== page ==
This is not safe training for young goalies.
This is a guest post by Maria Mountain, M.Sc.
When I was starting out and building up my hockey strength and conditioning practice, I ran hundreds of off-ice training sessions for hockey camps and junior hockey teams. Some of the coaches and organizations were amazing with a sincere desire to do what is best for the long-term development of the young players.
Other coaches had a strong desire to have their team win the division championships, this year – no matter what. They are the same coaches that would tell me – “Just kill ‘em! Make’em puke!” Hmmm, okay – but I thought my job was to make them better athletes so they can play better hockey. If I wanted to make them puke, I could have invited them all over to my house for a home cooked dinner.
This attitude rubs off some coaches and onto the parents – because they do not know any better. I have seen 8 year olds at a hockey camp and the parents complaining that one day they played soccer for their off-ice training! Your kid has been on the ice for six hours, it is okay if they play a little soccer at the end of the day – it is actually a good way to build stamina, agility and reactivity. More importantly it is fun.
My goal is to give you some idea regarding what off-ice training is not safe for goalies under the age of twelve. These practices are NOT SAFE for young goalies:
- Stretching of the groins or hips should not be forced and should not be to the point of pain. There are many reasons why one goalie can get a wider butterfly than another and some of those reasons have to do with the actual anatomy of your child’s hip. Trying to force this movement can lead to premature wear and tear of the hip joint.
- Young goalies should train to the point of technical failure, not physical failure. In other words if your child’s team is doing push ups, the player should be allowed to end the set when they fatigue to the point where they lose perfect form. Allowing kids to crank out eight sloppy reps in a 15 rep set is setting them up for injury and teaching them that poor technique is okay.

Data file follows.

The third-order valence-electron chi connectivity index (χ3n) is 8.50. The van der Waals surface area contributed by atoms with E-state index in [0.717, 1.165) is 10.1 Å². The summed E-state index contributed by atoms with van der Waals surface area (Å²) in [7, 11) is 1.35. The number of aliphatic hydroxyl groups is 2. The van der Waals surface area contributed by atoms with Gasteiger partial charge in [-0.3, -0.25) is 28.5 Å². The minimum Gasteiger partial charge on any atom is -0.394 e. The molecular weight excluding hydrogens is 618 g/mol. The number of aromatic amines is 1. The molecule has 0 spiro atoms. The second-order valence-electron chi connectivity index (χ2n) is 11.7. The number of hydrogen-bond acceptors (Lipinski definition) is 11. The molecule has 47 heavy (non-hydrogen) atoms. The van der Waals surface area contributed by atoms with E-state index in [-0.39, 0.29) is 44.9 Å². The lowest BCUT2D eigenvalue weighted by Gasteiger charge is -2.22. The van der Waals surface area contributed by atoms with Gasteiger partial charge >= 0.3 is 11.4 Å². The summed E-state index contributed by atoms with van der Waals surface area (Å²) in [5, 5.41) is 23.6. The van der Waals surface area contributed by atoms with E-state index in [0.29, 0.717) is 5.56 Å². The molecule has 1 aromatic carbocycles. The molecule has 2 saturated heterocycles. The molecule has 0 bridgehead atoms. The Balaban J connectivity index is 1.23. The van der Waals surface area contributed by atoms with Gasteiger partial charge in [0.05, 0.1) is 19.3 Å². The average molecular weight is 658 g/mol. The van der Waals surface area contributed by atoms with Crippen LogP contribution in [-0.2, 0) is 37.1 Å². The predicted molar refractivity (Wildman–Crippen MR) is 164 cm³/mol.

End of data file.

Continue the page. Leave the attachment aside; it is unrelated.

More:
- You will probably see some plyometric training or jump training. Do athletes under 12 need to do jump training – I don’t really think so, but it will happen so here are the things to look for. The coach should be teaching the athletes how to jump and land with proper alignment and technique first and foremost. Then the volume should be very low – 20-40 jumps maximum. The goal of plyometric training is to build power, not to build endurance.
- I have seen hockey players and goalies put through resistance and agility training drills wearing their skates or skates and equipment. This is a gimmick, not sport specific training. Skates and equipment are for on-ice practice; cross-trainers and shorts are for off-ice training.
- If the off-ice coach is not taking the time to actually teach technique to the athletes, then they are likely just training the kids to make them tired, not better. The strength and conditioning coach should be taking the time to teach efficient movement patterns during the dryland sessions.
- Your 10 year old child is not a mini version of Luongo – no one should attempt to train him or her as such.
I hope this helps you to be a better consumer and advocate for your young goalie. You would be amazed at what goes on. If you ever have questions about the training you see your child going through, feel free to email me for my opinion – [email protected]
Finally, I want to be clear that I did not createfor goalies under the age of 14. Are there some 13 year olds who can do very well with it, yes. Are there some 15 year olds who lack the focus and maturity to succeed with it, yes. But as a general rule, if your child is under the age of 14 – you may wish to have them involved in a general sport conditioning program, but keep the specific stuff on hold until they are a little older.
Maria Mountain, MSc is the owner of Revolution Conditioning in London, Ontario. She helps hockey players from the professional to the amateur level play at their highest level while reducing their risk of injury. You can access some free off-ice goalie training info at http://www.hockeytrainingpro.com